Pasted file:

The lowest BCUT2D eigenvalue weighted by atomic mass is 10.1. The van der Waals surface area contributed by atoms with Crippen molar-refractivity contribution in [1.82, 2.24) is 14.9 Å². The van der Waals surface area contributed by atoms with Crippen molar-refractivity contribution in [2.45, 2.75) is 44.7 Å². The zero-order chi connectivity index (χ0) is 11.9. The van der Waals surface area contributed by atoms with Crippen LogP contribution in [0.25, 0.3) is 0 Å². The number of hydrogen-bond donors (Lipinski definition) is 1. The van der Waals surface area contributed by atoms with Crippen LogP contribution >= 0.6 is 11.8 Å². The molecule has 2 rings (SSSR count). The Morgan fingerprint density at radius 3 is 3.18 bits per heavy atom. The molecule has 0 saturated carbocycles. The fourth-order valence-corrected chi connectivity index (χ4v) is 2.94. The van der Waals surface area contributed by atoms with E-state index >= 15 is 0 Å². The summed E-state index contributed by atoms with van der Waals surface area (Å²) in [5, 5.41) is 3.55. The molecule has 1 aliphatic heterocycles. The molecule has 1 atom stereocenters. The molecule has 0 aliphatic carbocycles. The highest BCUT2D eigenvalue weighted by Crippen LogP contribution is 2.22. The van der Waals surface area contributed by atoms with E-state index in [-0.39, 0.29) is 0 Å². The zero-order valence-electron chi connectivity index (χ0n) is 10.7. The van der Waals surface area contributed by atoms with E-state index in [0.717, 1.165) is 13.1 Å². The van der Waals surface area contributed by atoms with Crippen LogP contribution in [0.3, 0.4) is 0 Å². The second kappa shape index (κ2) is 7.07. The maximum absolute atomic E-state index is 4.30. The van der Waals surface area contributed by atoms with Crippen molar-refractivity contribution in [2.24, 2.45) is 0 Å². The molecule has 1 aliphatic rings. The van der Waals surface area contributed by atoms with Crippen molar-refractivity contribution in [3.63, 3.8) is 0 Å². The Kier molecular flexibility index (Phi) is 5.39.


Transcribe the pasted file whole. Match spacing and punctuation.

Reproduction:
The lowest BCUT2D eigenvalue weighted by atomic mass is 10.1. The van der Waals surface area contributed by atoms with Crippen molar-refractivity contribution in [1.82, 2.24) is 14.9 Å². The van der Waals surface area contributed by atoms with Crippen molar-refractivity contribution in [2.45, 2.75) is 44.7 Å². The zero-order chi connectivity index (χ0) is 11.9. The van der Waals surface area contributed by atoms with Crippen LogP contribution in [0.25, 0.3) is 0 Å². The number of hydrogen-bond donors (Lipinski definition) is 1. The van der Waals surface area contributed by atoms with Crippen LogP contribution >= 0.6 is 11.8 Å². The molecule has 2 rings (SSSR count). The Morgan fingerprint density at radius 3 is 3.18 bits per heavy atom. The molecule has 0 saturated carbocycles. The fourth-order valence-corrected chi connectivity index (χ4v) is 2.94. The van der Waals surface area contributed by atoms with E-state index >= 15 is 0 Å². The summed E-state index contributed by atoms with van der Waals surface area (Å²) in [5, 5.41) is 3.55. The molecule has 1 aliphatic heterocycles. The molecule has 1 atom stereocenters. The molecule has 0 aliphatic carbocycles. The highest BCUT2D eigenvalue weighted by Crippen LogP contribution is 2.22. The van der Waals surface area contributed by atoms with E-state index in [-0.39, 0.29) is 0 Å². The zero-order valence-electron chi connectivity index (χ0n) is 10.7. The van der Waals surface area contributed by atoms with E-state index in [0.717, 1.165) is 13.1 Å². The van der Waals surface area contributed by atoms with Crippen LogP contribution in [0.3, 0.4) is 0 Å². The second kappa shape index (κ2) is 7.07. The maximum absolute atomic E-state index is 4.30. The van der Waals surface area contributed by atoms with Crippen molar-refractivity contribution in [2.24, 2.45) is 0 Å². The molecule has 1 aliphatic rings. The van der Waals surface area contributed by atoms with Crippen molar-refractivity contribution in [3.63, 3.8) is 0 Å². The Kier molecular flexibility index (Phi) is 5.39.